Trent barged into the room and stopped
cold, staring at the group on the floor. “Max. What the fuck are you doing
The fourth guy, the one I’d never seen
before, looked up with an unsurprised expression on his face. “Smoking weed.
What does it look like?”
“What are you doing at Central
Max smiled lazily. “Same thing all the
other students are doing. Why? You have a problem with me being here?”
Trent’s grasp on my hand tightened so
much it started to hurt. “You don’t belong here. You need to leave.”
“Trent!” I tugged on his hand. He was
being an ass, an incredibly rude ass.
He ignored me. “I don’t know what you’re
up to, but you’d better get the hell out of this town.”
Max’s black brows rose mockingly. “I
didn’t know you owned it.” His gaze slid to me and then down my body in a
leisurely examination. “Who’s the girl?”
“This is my
“Ah. Girlfriend. Guess I’m behind on
the family gossip.”
Family? This guy was part of Trent’s family?
I glanced, baffled, at my boyfriend’s angry profile. Who was Max, anyway, and
how was he related to Trent? I’d never heard a word about him, even though
Trent and I’d been dating nine months already. A year if you counted summer
“There’s a reason for that,” Trent said.
“Aren’t you going to introduce me?” Max
continued to stare at me.
“Trent, don’t be rude.” I stepped
forward, holding out my free hand. “I’m Caroline Winters.”
“Max Kincaid.” His hand clasped mine,
his skin warm and slightly callused.
A strange jolt of energy seemed to
travel from his flesh into mine. I stifled a gasp and pulled my hand back to
rub it surreptitiously on my jeans.
“I’m Trent’s stepbrother,” Max said.
I fixed Trent with a glower. “You have a
stepbrother you never told me about?”
“It’s okay.” Max gave me that lazy
smile. “I’m the dirty family secret.”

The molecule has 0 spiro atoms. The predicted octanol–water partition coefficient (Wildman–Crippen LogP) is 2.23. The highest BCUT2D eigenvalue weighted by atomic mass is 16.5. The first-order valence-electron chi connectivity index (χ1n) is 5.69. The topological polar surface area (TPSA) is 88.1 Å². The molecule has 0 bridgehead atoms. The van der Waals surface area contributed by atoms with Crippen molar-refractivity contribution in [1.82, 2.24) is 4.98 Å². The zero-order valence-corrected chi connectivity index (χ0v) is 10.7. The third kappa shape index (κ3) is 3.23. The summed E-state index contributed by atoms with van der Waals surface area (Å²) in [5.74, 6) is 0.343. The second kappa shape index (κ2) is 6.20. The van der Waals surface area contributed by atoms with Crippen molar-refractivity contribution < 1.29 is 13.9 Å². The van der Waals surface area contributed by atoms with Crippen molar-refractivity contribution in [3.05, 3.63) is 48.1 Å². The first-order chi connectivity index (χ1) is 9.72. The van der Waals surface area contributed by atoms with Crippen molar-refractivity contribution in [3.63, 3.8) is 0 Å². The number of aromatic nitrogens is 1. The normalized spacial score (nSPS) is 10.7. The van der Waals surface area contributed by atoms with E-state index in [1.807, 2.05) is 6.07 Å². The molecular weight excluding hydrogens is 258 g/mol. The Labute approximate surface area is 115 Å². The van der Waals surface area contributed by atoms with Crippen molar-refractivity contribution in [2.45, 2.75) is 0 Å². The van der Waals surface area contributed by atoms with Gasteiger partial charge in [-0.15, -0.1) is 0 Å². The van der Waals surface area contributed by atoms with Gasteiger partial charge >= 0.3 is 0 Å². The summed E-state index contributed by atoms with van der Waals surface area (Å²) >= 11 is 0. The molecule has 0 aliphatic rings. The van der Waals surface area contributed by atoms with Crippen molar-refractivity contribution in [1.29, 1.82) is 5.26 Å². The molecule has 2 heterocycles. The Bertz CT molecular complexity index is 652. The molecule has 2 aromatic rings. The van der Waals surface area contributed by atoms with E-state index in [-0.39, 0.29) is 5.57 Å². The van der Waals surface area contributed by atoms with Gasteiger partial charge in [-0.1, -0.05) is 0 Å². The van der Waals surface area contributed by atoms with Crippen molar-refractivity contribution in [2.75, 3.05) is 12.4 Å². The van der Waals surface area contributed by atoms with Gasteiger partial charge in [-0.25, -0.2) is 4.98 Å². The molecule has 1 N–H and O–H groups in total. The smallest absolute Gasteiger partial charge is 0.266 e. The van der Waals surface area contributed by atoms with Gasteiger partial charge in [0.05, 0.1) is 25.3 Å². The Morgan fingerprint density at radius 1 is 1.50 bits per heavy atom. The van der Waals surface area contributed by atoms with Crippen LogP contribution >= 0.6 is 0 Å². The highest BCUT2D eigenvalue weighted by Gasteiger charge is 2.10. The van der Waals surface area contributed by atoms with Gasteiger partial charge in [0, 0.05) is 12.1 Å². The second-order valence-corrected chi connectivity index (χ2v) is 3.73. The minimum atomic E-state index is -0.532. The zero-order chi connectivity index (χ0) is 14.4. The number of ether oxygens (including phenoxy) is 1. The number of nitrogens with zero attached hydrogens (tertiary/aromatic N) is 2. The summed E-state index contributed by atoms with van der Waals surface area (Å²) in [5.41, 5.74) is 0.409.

Trent turned pointedly away from his
stepbrother. “Talbot, you got that thing for me?”
“Yeah, just a sec.” Talbot set the bong
on the carpet and got up.
Max picked up the bong and took a long
hit, holding his breath and then blowing the smoke out in a slow stream. He
held the bong up in my direction. “Caro, you want a hit?”
No-one ever called me Caro. And I didn’t
do drugs, or even smoke tobacco. “Uh...no, thanks.”
“She doesn’t do drugs, asshole,” Trent
Max shrugged and passed the bong to the
next guy. “Whatever, bro.”
“You knew I was going here. You had to
know. So why are you really here? What do you want?”
Max laughed. “I want to take some
classes. Believe it or not, I don’t make all my decisions with you in mind.”
The other guys in the room were starting
to look uncomfortable at the thick tension. Talbot rummaged around in a dresser
drawer and pulled out a sheet of paper, which he gave to Trent. “It’s due on
“Cool, man. I’ll have it to you Thursday
I sighed. He was doing papers for other
students again, taking money for it no doubt, even though he didn’t need the
cash. I’d asked him to stop, and he’d said he would.
Max was still giving me the eye. He
caught my gaze and smiled, his eyes going sort of half-lidded and sleepy. Damn,
he was beautiful. He had an angular jaw scruffy with dark stubble, straight
nose, high cheekbones and long, wavy black hair that fell in his eyes.
Spectacular eyes, in some dark color I couldn’t make out in the dimly lit
bedroom but large and beautifully shaped, clearly framed by heavy black lashes.
I shouldn’t be staring at him. I was
taken and truly happy with my boyfriend. So why couldn’t I stop looking at Max?
He wore some kind of beaded necklace
with a silver pendant on it that just peeked out of the neckline of his
charcoal button shirt. I couldn’t see the design of the pendant, just that it
was silver. There were a couple of slender leather cords wrapped around his
right wrist. Trent would never wear that kind of jewelry—I mean, beads?—or let
his hair get that long. It was weird, to be honest, and normally I wouldn’t be
attracted to a guy who dressed the way Max did. I forced myself to look at